Virgin Australia’s fresh Adelaide Airport lounge is finally ready to welcome travellers, unlocking its doors this week: 10 months later than planned.
The delays – that follow a change in locations, COVID shutdowns, Virgin Australia’s entry into administration and then exit under a new owner – are proving to be worth the wait, with the 283-seat facility sure to ease the squeeze when travel volumes soar once more.
Located on the left-hand side after security and designed by Brisbane’s WMK Architecture, Adelaide will serve as a blueprint for the airline’s other domestic lounges, when it’s their turn for a revamp.
Step inside and you’ll be guided past reception into a well-lit space, that better-reflects the ‘new’ Virgin Australia.
Follow that path and you’ll discover the lounge’s dining areas, mixing large social benches with smaller tables for solo or duo dining.
With the opening of the Adelaide lounge, Virgin Australia is taking the opportunity to expand its in-lounge food options, which had been restricted to sandwiches, fruits and other light bites in recent months, as the airline’s lounge network began to reopen.
Joining that menu are freshly made wraps, salad bowls – including a Thai beef salad and a vegetarian falafel option – as well as protein bowls, crudité plates, plated cheese and crackers, and Greek-style yoghurt with toasted muesli.
For the first week only, options from Betty's Burgers join the list too. Like Virgin Australia, Betty's Burgers is also owned by Bain Capital.
These options, and beverages too, can be ordered by scanning the QR code nearest to your seat, with staff bringing your choices to you. This expanded menu will also become available in Virgin Australia’s other lounges “in the coming weeks”.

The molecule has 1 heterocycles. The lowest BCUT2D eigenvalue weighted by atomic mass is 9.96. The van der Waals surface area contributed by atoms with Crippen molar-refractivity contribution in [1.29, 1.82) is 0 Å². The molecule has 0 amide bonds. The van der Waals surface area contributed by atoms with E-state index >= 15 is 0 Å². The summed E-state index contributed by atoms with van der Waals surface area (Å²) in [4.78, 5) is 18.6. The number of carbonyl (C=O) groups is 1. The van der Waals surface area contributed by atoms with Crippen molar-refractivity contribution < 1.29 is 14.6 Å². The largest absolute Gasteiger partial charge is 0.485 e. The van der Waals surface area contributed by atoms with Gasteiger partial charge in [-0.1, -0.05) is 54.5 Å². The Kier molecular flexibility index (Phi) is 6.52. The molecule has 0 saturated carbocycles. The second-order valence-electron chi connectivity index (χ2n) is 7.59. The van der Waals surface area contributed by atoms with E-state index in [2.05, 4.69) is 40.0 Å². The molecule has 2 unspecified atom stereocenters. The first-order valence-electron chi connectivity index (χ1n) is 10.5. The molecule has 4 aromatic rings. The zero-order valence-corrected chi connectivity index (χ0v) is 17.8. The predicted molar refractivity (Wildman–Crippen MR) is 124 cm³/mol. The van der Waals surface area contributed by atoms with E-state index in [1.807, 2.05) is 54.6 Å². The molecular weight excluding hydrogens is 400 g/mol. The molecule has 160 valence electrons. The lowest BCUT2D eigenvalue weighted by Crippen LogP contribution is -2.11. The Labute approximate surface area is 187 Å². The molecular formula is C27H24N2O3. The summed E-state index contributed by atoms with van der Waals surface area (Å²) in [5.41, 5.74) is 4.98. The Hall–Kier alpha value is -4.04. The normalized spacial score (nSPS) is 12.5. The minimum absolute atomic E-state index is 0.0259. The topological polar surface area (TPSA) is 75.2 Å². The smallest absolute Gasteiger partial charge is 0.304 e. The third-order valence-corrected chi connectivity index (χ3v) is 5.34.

On the beverage front, Virgin Australia’s signature coffee bar remains, becoming a ‘wine bar’ at night. Alcohol is served from 12pm daily.
But here’s where Virgin Australia breaks away from the predictable: recognising that the lounge sits close to many internationally renowned wineries, the new Cellar Door Hub (doubling as the bar) provides an opportunity for travellers to enjoy seasonal wine tastings from local SA producers.
Those travelling on work time might instead gravitate towards The Library, a dedicated productivity area with desk lamps and power outlets. Once COVID-19 restrictions are relaxed, PCs and printing facilities will also be provided here.
Adjacent to The Library sits The Gallery Lounge, a “chill-out zone” with lounge chairs and a flatscreen TV, with access to free-to-air channels (but not Foxtel).
“We are continuing to write a new chapter at Virgin Australia and we’re incredibly focussed on creating great experiences for our guests,” said Virgin Australia CEO Jayne Hrdlicka.
“We plan to make significant investment in our lounges over the next few years. The new lounge we’ve unveiled today will be the foundation for the Virgin aesthetic and experience we will roll out across the network.”
Continue exploring the lounge and you’ll next encounter The Sunroom. Although you won’t enjoy any tarmac views here – the lounge facing towards the public drop-off and pick-up areas, rather than the airfield – The Sunroom offers a variety of relaxed seating.
Travellers settling in for a longer stay may instead appreciate a new zone named exactly that: The Long Stay.
Bathroom and shower facilities are available too, although the latter remain "closed due to COVID-19".
Virgin Australia’s Adelaide lounge adopts the same entry requirements as the airline’s other domestic locations.
This sees complimentary access provided to business class guests, Velocity Gold, Platinum and VIP (The Club) members, lounge pass holders, AMEX Platinum Charge Card and Centurion cardholders, and Gold- and Platinum- tier members of eligible partner airline frequent flyer programs.
Executive Traveller's David Flynn is visiting Adelaide as a guest of Virgin Australia.